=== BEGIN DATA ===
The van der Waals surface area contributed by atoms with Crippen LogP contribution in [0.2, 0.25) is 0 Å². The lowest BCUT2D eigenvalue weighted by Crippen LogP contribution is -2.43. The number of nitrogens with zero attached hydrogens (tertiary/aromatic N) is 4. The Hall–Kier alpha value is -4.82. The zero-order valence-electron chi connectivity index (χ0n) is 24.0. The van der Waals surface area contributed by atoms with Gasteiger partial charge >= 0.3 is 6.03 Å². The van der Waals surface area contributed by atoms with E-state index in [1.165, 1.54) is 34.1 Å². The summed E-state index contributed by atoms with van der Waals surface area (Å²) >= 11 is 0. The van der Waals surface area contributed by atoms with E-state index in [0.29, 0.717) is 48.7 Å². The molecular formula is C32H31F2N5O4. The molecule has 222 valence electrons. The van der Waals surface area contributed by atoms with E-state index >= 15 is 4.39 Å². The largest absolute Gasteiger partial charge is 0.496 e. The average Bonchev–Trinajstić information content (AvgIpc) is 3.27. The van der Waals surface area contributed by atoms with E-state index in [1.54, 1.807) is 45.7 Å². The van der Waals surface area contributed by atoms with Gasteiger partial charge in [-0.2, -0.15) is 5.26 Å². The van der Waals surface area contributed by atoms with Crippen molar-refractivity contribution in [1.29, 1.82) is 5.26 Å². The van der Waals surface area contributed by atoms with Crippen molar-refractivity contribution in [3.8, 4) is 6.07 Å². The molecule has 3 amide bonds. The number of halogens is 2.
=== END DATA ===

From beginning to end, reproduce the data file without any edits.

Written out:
The van der Waals surface area contributed by atoms with Crippen LogP contribution in [0.2, 0.25) is 0 Å². The lowest BCUT2D eigenvalue weighted by Crippen LogP contribution is -2.43. The number of nitrogens with zero attached hydrogens (tertiary/aromatic N) is 4. The Hall–Kier alpha value is -4.82. The zero-order valence-electron chi connectivity index (χ0n) is 24.0. The van der Waals surface area contributed by atoms with Gasteiger partial charge >= 0.3 is 6.03 Å². The van der Waals surface area contributed by atoms with E-state index in [1.165, 1.54) is 34.1 Å². The summed E-state index contributed by atoms with van der Waals surface area (Å²) >= 11 is 0. The van der Waals surface area contributed by atoms with E-state index in [0.29, 0.717) is 48.7 Å². The molecular formula is C32H31F2N5O4. The molecule has 222 valence electrons. The van der Waals surface area contributed by atoms with E-state index >= 15 is 4.39 Å². The largest absolute Gasteiger partial charge is 0.496 e. The average Bonchev–Trinajstić information content (AvgIpc) is 3.27. The van der Waals surface area contributed by atoms with E-state index in [1.54, 1.807) is 45.7 Å². The van der Waals surface area contributed by atoms with Gasteiger partial charge in [-0.2, -0.15) is 5.26 Å². The van der Waals surface area contributed by atoms with Crippen molar-refractivity contribution in [1.29, 1.82) is 5.26 Å². The van der Waals surface area contributed by atoms with Crippen molar-refractivity contribution in [3.8, 4) is 6.07 Å². The molecule has 3 amide bonds. The number of halogens is 2.